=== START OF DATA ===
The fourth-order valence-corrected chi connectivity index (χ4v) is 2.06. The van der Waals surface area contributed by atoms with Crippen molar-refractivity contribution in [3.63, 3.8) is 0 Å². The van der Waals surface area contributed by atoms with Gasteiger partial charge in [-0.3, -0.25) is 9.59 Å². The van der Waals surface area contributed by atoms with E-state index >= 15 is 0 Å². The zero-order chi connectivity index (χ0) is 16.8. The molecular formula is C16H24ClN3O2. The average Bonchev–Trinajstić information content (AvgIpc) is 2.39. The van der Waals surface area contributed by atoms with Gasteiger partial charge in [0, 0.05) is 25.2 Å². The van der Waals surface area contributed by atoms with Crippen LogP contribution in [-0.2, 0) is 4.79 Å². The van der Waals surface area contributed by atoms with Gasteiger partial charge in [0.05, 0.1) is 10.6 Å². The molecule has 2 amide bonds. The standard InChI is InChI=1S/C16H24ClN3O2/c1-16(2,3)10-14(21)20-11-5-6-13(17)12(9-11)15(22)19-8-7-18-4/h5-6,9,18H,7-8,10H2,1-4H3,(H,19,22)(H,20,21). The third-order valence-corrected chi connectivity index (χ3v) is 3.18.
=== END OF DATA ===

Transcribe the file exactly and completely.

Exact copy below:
The fourth-order valence-corrected chi connectivity index (χ4v) is 2.06. The van der Waals surface area contributed by atoms with Crippen molar-refractivity contribution in [3.63, 3.8) is 0 Å². The van der Waals surface area contributed by atoms with Gasteiger partial charge in [-0.3, -0.25) is 9.59 Å². The van der Waals surface area contributed by atoms with E-state index >= 15 is 0 Å². The zero-order chi connectivity index (χ0) is 16.8. The molecular formula is C16H24ClN3O2. The average Bonchev–Trinajstić information content (AvgIpc) is 2.39. The van der Waals surface area contributed by atoms with Gasteiger partial charge in [0, 0.05) is 25.2 Å². The van der Waals surface area contributed by atoms with Crippen LogP contribution in [-0.2, 0) is 4.79 Å². The van der Waals surface area contributed by atoms with Gasteiger partial charge in [0.05, 0.1) is 10.6 Å². The molecule has 2 amide bonds. The standard InChI is InChI=1S/C16H24ClN3O2/c1-16(2,3)10-14(21)20-11-5-6-13(17)12(9-11)15(22)19-8-7-18-4/h5-6,9,18H,7-8,10H2,1-4H3,(H,19,22)(H,20,21). The third-order valence-corrected chi connectivity index (χ3v) is 3.18.